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Miles v. Craighead County

Issue: Whether costs and fees collected in amounts greater than what is permitted by law constitutes an illegal exaction.   Holding: Yes, charging costs and fees not permitted by law …

AR SB513

The Arkansas legislature passed a bill eliminating driver’s license suspension for failure to pay fines in noncriminal traffic infractions. The bill permits driver’s license suspension for failure to appear at a hearing to …

Too Poor to Pay: How Arkansas’s Offender-Funded Justice System Drives Poverty & Mass Incarceration

This report identifies several promising issue areas for fines and fees reform in Arkansas, including nonpayment incarceration, driver’s license suspension for unpaid fines and fees, and probation fees. The authors interviewed 205 people who were charged and/or incarcerated over inability to pay fines and fees; performed court-watching in 8 counties; sent almost 300 records requests; and interviewed Arkansas criminal justice and social service stakeholders.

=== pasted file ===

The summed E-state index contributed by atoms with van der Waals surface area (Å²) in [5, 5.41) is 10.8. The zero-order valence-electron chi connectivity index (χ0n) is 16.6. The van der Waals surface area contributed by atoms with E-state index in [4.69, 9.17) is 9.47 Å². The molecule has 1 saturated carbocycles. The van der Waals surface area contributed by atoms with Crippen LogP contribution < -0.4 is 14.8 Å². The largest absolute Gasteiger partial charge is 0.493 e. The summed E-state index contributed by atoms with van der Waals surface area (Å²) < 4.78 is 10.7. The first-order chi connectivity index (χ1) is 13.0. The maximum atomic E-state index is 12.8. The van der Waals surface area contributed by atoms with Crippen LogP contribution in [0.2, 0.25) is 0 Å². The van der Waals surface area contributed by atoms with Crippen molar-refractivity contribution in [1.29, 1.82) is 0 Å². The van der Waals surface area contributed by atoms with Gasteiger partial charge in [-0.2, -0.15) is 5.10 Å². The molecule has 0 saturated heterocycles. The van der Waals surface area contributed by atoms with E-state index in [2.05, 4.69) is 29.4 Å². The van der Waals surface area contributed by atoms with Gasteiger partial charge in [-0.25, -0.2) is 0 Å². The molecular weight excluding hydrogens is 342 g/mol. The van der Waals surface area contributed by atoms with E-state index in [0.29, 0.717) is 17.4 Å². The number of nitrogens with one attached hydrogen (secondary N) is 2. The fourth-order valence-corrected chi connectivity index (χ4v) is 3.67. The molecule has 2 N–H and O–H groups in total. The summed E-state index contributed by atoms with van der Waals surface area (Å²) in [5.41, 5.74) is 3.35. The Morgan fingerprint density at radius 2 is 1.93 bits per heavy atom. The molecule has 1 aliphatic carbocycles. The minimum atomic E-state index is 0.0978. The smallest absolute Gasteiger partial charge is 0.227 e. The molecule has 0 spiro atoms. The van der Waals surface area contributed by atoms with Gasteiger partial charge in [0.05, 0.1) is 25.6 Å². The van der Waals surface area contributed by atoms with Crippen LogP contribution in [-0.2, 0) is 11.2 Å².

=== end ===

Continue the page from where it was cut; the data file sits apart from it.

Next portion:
Personal Narrative: Chris S.

Chris S.’s driver’s license was suspended five times for failure to pay fines. He never received prior notice that his license was being suspended. He never had an opportunity to explain why it should not be suspended.

Personal Narrative: Kimberly S.

: Kimberly S. is a mother of three who battled to overcome drug addiction. She has been convicted of failure to pay 10 times in the last four years, each time incurring $450 to $670 in additional debt, and sentences of as much as 30 days in jail.

Personal Narrative: Tina Marie

Tina Marie was convicted of failure to pay nine times and sentenced to 30 days in jail seven times. She entered a treatment program in 2017 and is now drug-free. In 2018, Tina Marie completed three months of temporary work, bringing home her first paycheck since her son died. She still owes $15000 in court debt. No inquiry was ever made as to her ability to pay.
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